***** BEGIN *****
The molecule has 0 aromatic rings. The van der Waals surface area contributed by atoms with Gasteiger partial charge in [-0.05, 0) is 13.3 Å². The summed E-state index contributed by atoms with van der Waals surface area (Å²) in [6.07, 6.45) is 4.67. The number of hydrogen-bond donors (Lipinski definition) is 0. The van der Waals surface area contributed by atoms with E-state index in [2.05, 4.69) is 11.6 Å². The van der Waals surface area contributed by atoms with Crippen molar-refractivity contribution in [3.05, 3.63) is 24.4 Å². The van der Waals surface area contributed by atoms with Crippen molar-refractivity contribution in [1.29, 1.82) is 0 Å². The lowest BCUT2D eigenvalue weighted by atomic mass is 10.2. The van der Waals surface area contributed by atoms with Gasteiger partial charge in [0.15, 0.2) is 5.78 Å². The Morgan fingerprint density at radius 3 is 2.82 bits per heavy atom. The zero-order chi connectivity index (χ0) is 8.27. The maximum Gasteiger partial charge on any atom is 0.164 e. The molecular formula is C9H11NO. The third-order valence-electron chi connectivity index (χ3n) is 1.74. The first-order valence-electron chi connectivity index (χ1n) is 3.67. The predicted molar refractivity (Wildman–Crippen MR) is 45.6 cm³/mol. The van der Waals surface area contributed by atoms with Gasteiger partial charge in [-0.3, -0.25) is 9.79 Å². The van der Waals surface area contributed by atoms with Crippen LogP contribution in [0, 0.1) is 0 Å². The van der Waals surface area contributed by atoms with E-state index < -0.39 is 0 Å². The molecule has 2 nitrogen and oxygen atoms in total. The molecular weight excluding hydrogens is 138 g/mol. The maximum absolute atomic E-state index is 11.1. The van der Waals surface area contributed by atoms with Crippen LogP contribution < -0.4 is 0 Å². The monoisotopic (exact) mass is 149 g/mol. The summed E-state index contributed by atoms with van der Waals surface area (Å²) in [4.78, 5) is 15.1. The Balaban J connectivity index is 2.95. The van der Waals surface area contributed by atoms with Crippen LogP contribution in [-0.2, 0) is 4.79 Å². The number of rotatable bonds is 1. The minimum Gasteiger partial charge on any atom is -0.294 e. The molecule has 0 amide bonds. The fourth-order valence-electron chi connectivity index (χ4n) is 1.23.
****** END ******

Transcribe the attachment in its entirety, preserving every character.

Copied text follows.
The molecule has 0 aromatic rings. The van der Waals surface area contributed by atoms with Gasteiger partial charge in [-0.05, 0) is 13.3 Å². The summed E-state index contributed by atoms with van der Waals surface area (Å²) in [6.07, 6.45) is 4.67. The number of hydrogen-bond donors (Lipinski definition) is 0. The van der Waals surface area contributed by atoms with E-state index in [2.05, 4.69) is 11.6 Å². The van der Waals surface area contributed by atoms with Crippen molar-refractivity contribution in [3.05, 3.63) is 24.4 Å². The van der Waals surface area contributed by atoms with Crippen molar-refractivity contribution in [1.29, 1.82) is 0 Å². The lowest BCUT2D eigenvalue weighted by atomic mass is 10.2. The van der Waals surface area contributed by atoms with Gasteiger partial charge in [0.15, 0.2) is 5.78 Å². The Morgan fingerprint density at radius 3 is 2.82 bits per heavy atom. The zero-order chi connectivity index (χ0) is 8.27. The maximum Gasteiger partial charge on any atom is 0.164 e. The molecular formula is C9H11NO. The third-order valence-electron chi connectivity index (χ3n) is 1.74. The first-order valence-electron chi connectivity index (χ1n) is 3.67. The predicted molar refractivity (Wildman–Crippen MR) is 45.6 cm³/mol. The van der Waals surface area contributed by atoms with Gasteiger partial charge in [-0.3, -0.25) is 9.79 Å². The van der Waals surface area contributed by atoms with Crippen LogP contribution in [0, 0.1) is 0 Å². The van der Waals surface area contributed by atoms with E-state index < -0.39 is 0 Å². The molecule has 2 nitrogen and oxygen atoms in total. The molecular weight excluding hydrogens is 138 g/mol. The maximum absolute atomic E-state index is 11.1. The van der Waals surface area contributed by atoms with Crippen LogP contribution < -0.4 is 0 Å². The monoisotopic (exact) mass is 149 g/mol. The summed E-state index contributed by atoms with van der Waals surface area (Å²) in [4.78, 5) is 15.1. The Balaban J connectivity index is 2.95. The van der Waals surface area contributed by atoms with Crippen LogP contribution in [-0.2, 0) is 4.79 Å². The number of rotatable bonds is 1. The minimum Gasteiger partial charge on any atom is -0.294 e. The molecule has 0 amide bonds. The fourth-order valence-electron chi connectivity index (χ4n) is 1.23.